Barachois (band)

From Wikipedia, the free encyclopedia
OriginPrince Edward Island, Canada
Years active1995 (1995)–2003 (2003)
Past membersHélène Bergeron
Albert Arsenault
Louise Arsenault
Chuck Arsenault

Barachois was an Acadian traditional music group from the Evangeline Region of Prince Edward Island.[1][2] The band 's high-energy stage show highlighted local fiddling, stepdancing and song traditions.[3]


The group was formed in the mid-1990s by siblings Hélène Bergeron and Albert Arsenault,[4][5] distant cousin Louise Arsenault unrelated Chuck Arsenault.[6] The name of the group refers to a barachois, an Acadian word for a type of shallow lagoon found on the ocean shores of eastern Canada.

The four began performing in 1993 at dinner theatres[7] and house parties.[8] In 1996 they recorded their first album, Barachois. which was nominated in 1997 for three East Coast Music Awards, winning one of them, Francophone Recording of the Year.[9] Over the group's nine-year run, they produced 3 albums and were awarded a number of national and international awards, including five ECMA's, a Juno nomination, and "Chevaliers" de l'Ordre de la Pleades (Officers in the order of French parliaments).

Barachois toured Canada and the US, as well as fifteen other countries.[6]

The band amicably retired in 2003. Chuck and Albert toured as a duo[10] for another seven years, presenting a show which included comedic skits as well as traditional music. Louise and Hélène went on to found and perform with two other traditional French-Acadian bands: Les Girls and Gadelle.


The members of the group were:

  • Albert Arsenault - fiddle, Acadian percussion, bass, vocals
  • Hélène Bergeron - keyboards, guitar, fiddle, vocals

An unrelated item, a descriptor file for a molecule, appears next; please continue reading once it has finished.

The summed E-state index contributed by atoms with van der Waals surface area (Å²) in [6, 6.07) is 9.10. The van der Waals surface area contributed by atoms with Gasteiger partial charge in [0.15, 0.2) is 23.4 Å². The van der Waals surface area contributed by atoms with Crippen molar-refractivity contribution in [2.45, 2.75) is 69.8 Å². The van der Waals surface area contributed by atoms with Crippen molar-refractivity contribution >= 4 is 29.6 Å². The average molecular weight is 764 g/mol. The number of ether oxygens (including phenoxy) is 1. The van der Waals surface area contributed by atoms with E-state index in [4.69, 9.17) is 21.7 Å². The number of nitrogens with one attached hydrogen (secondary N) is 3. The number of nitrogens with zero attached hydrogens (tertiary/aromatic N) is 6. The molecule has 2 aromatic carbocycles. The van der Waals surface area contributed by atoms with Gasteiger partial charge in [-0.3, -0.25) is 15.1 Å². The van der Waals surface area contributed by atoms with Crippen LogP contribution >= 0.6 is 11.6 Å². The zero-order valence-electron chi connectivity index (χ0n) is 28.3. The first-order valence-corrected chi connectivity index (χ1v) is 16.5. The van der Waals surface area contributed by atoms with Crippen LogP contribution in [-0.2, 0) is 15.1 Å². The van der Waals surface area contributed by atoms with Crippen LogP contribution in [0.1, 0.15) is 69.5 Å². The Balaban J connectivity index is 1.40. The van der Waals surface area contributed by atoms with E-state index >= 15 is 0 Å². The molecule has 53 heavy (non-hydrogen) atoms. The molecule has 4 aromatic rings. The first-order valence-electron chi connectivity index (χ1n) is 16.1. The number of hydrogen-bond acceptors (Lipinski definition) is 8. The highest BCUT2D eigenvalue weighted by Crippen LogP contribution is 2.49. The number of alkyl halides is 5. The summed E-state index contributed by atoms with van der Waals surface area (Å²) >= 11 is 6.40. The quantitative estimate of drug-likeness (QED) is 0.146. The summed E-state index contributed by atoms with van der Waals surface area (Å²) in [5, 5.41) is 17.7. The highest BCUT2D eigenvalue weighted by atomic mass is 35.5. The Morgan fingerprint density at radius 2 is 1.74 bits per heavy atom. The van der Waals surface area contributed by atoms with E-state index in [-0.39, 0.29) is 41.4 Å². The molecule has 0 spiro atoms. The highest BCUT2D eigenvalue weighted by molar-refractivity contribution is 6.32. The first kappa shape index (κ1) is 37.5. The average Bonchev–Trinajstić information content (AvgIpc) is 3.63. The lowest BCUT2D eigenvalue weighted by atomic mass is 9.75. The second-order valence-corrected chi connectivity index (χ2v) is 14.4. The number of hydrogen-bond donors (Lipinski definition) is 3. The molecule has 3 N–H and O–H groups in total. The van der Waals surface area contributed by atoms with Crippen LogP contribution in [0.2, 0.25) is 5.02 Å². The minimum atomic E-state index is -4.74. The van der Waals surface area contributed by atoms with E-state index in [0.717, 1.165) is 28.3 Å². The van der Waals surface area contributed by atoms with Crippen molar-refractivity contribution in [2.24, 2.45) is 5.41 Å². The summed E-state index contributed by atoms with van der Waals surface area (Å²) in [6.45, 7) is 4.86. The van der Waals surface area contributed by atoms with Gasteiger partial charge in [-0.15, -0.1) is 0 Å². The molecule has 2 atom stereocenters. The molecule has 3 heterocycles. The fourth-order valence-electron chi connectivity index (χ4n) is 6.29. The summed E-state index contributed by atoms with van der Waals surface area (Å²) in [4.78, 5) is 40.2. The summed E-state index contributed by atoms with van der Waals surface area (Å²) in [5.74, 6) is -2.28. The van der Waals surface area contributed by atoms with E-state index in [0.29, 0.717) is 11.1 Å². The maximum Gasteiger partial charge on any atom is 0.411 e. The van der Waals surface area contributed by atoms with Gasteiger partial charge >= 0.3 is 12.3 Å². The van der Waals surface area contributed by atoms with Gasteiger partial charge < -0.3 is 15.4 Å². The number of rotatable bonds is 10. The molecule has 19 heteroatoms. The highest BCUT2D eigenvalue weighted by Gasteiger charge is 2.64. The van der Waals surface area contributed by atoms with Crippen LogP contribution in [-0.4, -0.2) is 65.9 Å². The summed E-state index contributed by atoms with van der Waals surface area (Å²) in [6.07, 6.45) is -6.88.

• Louise Arsenault - fiddle, guitar, foot percussion, vocals
  • Chuck Arsenault - guitar, brass instruments, harmonica, vocals[11]


  • 1996 Barachois- Acadian Music from Prince Edward Island[3]
  • 1999 Encore!
  • 2002 Naturel


  1. ^ Tracie Ratiner (December 2009). Contemporary Musicians: Profiles of the People in Music. Gale / Cengage Learning. p. 53. ISBN 978-0-7876-9616-0.
  2. ^ James Harley Marsh (1999). The Canadian Encyclopedia. pp. 8–. ISBN 978-0-7710-2099-5.
  3. ^ a b Simon Broughton; Mark Ellingham; Richard Trillo (1999). World Music: Latin & North America, Caribbean, India, Asia and Pacific. Rough Guides. pp. 360–. ISBN 978-1-85828-636-5.
  4. ^ "Folk music: Barachois". Bangor Daily News. 2003-08-09. p. 27.
  5. ^ "Influential fiddler Eddy Arsenault dies at 92" Archived 2017-03-12 at the Wayback Machine. The Guardian, September 19, 2014
  6. ^ a b McGarrigle, Dale (2003-03-13). "Ain't nothing but a house party: Barachois keeps Acadian social history alive, lively". Bangor Daily News. p. 1.
  7. ^ Elaine Keillor (18 March 2008). Music in Canada: Capturing Landscape and Diversity. McGill-Queen's Press - MQUP. pp. 298–. ISBN 978-0-7735-3391-2.
  8. ^ Bill Marshall; Cristina Johnston (30 May 2005). France And The Americas: Culture, Politics, And History. ABC-CLIO. pp. 848–. ISBN 978-1-85109-411-0.
  9. ^ "Music from Canada will be folksy, lively". The Patriot News. 2003-03-16. p. K05.
  10. ^ Celeste Brash; Caroline Sieg; Karla Zimmerman (1 March 2014). Lonely Planet Nova Scotia, New Brunswick & Prince Edward Island. Lonely Planet Publications. pp. 540–. ISBN 978-1-74360-000-9.
  11. ^ "Sit down and dance". News Review, By Christine G.K. LaPado-Breglia 09.11.2003.

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